I’ve been an installation factory, and am at the point I wanted to reach: production finished, underlying structures built, with just a bit more color here and there, then final assembly when I return next week. Now I am the prep and packing division (both specialist and labor). Tomorrow I am the chauffeur, off to Kalamazoo Book Arts Center, glad that the next destinations are each within a day’s drive. In the meantime, if the following quote appeals to you, this excellent article resonates strongly with one of the several not-new-but-more-in-depth ways I’ve been thinking. I’m looking forward to exploring further and conflating with other lines of thought at Ragdale (and a welcome quiet season at home).
“You might imagine that “disability studies” is just one more category of identity that’s purely for political advocacy, interesting only to those directly affected by issues of accessibility, accommodation, or special rights. But “disabledness” is a far more slippery designation than even the other notorious ways cultures have of historically organizing themselves—along the lines of race, gender, ethnicity, and the rest. And while these latter categories have also been shown to be much less stable than once thought, disability is another matter altogether. There are at least two big reasons why disability concerns are everyone’s concerns.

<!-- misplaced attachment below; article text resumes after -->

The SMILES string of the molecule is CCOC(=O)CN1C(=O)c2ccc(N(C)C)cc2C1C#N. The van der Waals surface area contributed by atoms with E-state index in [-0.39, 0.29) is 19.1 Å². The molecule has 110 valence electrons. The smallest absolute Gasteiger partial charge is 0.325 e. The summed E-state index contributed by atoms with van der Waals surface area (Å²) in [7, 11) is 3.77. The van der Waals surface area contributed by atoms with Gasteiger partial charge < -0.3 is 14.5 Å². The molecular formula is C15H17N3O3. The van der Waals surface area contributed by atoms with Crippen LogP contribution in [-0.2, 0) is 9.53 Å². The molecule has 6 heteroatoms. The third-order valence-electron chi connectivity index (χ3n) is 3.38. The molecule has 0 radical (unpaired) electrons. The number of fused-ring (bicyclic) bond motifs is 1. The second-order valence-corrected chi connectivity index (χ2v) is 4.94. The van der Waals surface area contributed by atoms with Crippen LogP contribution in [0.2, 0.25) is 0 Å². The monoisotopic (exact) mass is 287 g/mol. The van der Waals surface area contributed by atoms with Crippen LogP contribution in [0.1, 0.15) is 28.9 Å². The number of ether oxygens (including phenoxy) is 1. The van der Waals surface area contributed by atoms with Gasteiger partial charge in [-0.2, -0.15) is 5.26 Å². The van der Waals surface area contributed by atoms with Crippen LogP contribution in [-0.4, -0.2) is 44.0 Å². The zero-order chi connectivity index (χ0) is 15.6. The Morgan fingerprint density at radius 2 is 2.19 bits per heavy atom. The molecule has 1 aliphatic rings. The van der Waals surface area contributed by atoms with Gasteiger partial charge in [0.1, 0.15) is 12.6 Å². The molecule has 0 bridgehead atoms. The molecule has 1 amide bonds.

First, it’s a false divide to make a we/them: either able-minded, able-bodied, or disabled. After all, how cultures define, think about, and treat those who currently have marked disabilities is how all its future citizens may well be perceived if and when those who are able-bodied become less abled than they are now: by age, degeneration, or some sudden—or gradual—change in physical or mental capacities. All people, over the course of their lives, traffic between times of relative independence and dependence. So the questions cultures ask, the technologies they invent, and how those technologies broadcast a message about their users—weakness and strength, agency and passivity—are important ones. And they’re not just questions for scientists and policy-makers; they’re aesthetic questions too.”
– Sara Hendren (someone I’ll be reading more from)